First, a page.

Lost in the Movies (formerly The Dancing Image): The Passion of Anna K. (video essay on Jean-Luc Godard & Anna Karina)

Monday, February 22, 2016

The Passion of Anna K. (video essay on Jean-Luc Godard & Anna Karina)


Although I prefer to stick to the 3-a-week schedule, it looks like this week I'll be posting on Tuesday and Thursday as well, so stay tuned.

This is a video that has been on my mind for at least four years. Now I'm finally able to realize it for Fandor Keyframe.



Here is my written introduction for the non-narrated video:
Introduction

For six breathless years, actress Anna Karina and her filmmaker husband Jean-Luc Godard forged a cinematic partnership that remains legendary. Their collaboration is charted over the course of seven feature films: Le Petit Soldat (1960), A Woman is a Woman (1961), Vivre sa vie (1962), Band of Outsiders (1964), Alphaville(1965), Pierrot le fou (1966) and Made in USA (1966). Split into seven montages (one for each film), "The Passion of Anna K." traces the evolution of Karina's craft as well as her purpose within Godard's work. Each montage is bookended by Karina's first and last appearances in the particular film, a guideline that yields surprising revelations. We witness her transformation from playful ingenue to hardboiled pro. Trajectories emerge with tidal rhythm rather than the logic of a straight line: from love to disillusionment, affection to respect, spontaneity to rigor, passivity to power. (To reference a straightforward explication of the couple's relationship and collaboration, see Tyler Knudsen's complementary approach in "Godard and Karina: A Marriage on Film", which I discovered after making this).

Each montage features a simple title to guide us through the ebb and flow of this onscreen relationship.

"Muse" depicts Veronica from Le Petit Soldat as a cherished object of affection, observed externally. Concerned with capturing her vivacious aura but unable to enter her mind, the film itself eventually seems to close in on this butterfly.

"Performance" presents an actress simultaneously more enigmatic and more exposed (especially when Godard includes Karina's weepy line flub), reflecting the fact that in A Woman is a Woman Angela is the central subject rather than just a love interest.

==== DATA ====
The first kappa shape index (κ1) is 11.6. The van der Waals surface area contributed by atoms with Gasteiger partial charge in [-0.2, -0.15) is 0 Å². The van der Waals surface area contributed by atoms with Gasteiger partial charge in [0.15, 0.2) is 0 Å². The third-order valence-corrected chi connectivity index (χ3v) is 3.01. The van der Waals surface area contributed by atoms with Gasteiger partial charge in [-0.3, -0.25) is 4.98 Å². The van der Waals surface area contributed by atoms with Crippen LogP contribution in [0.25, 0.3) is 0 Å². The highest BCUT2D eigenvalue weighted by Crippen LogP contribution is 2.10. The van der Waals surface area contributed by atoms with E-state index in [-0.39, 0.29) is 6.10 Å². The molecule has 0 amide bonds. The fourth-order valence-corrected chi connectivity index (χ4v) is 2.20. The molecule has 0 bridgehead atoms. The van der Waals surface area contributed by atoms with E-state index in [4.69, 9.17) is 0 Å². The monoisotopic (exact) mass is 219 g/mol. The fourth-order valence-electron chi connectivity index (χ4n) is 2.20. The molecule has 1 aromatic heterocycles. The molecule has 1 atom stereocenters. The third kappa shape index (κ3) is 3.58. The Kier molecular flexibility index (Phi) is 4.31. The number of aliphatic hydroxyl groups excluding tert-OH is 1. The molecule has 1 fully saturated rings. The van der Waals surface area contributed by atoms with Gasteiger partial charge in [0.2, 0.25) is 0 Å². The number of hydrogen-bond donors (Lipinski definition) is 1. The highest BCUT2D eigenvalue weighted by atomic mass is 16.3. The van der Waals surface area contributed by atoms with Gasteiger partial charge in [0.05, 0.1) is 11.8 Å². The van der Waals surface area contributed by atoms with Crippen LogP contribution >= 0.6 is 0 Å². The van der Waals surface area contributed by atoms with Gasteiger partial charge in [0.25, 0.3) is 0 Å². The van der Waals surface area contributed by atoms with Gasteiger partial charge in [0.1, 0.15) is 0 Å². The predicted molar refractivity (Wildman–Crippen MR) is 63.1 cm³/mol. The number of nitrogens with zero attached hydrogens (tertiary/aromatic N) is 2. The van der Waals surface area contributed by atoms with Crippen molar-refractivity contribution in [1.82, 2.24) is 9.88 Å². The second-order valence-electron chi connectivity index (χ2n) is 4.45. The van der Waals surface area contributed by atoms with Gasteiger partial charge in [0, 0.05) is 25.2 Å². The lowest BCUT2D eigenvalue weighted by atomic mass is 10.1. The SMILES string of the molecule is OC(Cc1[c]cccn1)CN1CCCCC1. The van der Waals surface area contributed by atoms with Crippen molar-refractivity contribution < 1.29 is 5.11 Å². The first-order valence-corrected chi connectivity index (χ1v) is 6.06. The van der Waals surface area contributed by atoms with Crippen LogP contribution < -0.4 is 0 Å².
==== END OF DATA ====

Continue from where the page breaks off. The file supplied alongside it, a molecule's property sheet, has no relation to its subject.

"Discovery" echoes Vivre sa vie's structure with 12 shots (one from each chapter of the film) weaving together Godard's reverential but cold photography of Nana, the actress' growing command of gesture and expression, and the director's own narration of an Edgar Allan Poe story detailing an artist's lethal desire to capture his wife's presence in his art.

"Conversation," reflects Band of Outsiders' raw, uncertain dynamic of director and star, pushing forward from the previous film's breakthrough/dead end. Godard veers between vocalizing Odile's thoughts himself, and allowing Karina to express the character's own ideas and feelings.

"Awakening" chronicles the longing emotional distance between Alphaville's stoic hero and the brainwashed Natasha. Linking Karina's acting prowess with Godard's growing alienation from his muse, this genuinely poignant scenario climaxes with a declaration of love whose formality echoes the couple's first collaboration, suggesting lovers as strangers.

"Rupture" represents Pierrot le Fou as the collaborators' passionate, doomed final fling. Marianne's story is a brilliant microcosm of the entire Karina-Godard dynamic (from meet-cute through intense romance to disenchantment, distance, and destruction), conducted with a despairing self-awareness climaxing (for the third and final time) with the death of Karina's character.

"Freedom" serves as a surprise epilogue, using Made in USA to move beyond the previous films' framework. Karina plays Paula, a strong if also cartoonish heroine (the comic-book stylization of the film has been heightened by the montage's own design). Following a bittersweet reversal of the earlier films' climaxes, we conclude on a cautiously optimistic note, with the character, the actress, and the director all moving into an uncertain, open-ended future.

Update 2017: H. Perry Horton wrote a great little piece to accompany this video for Film School Rejects called "The Muse Matters" - check it out!

uploaded to YouTube 2017:



The initial impetus for this idea came from Richard Brody's thorough Godard biography Everything is Cinema (2008) which connects the dots between Godard's tumultuous relationship with Karina and the stories he tells, events he depicts, and ways that he scripts and especially photographs Karina's characters. While that context isn't mandatory to appreciate the video (let alone the actual films) it certainly does add another interesting dimension to their dynamic, especially given the personal, confessional nature of Godard's filmmaking. Personally, I think Godard's and Karina's collaboration gets to the heart of movies - the interaction of an author's point of view with the larger world, a world that (especially when embodied by the human form of a performer) may push back with another identity, creating new complications and yielding unforeseen treasures.

Additional pictures follow the jump...













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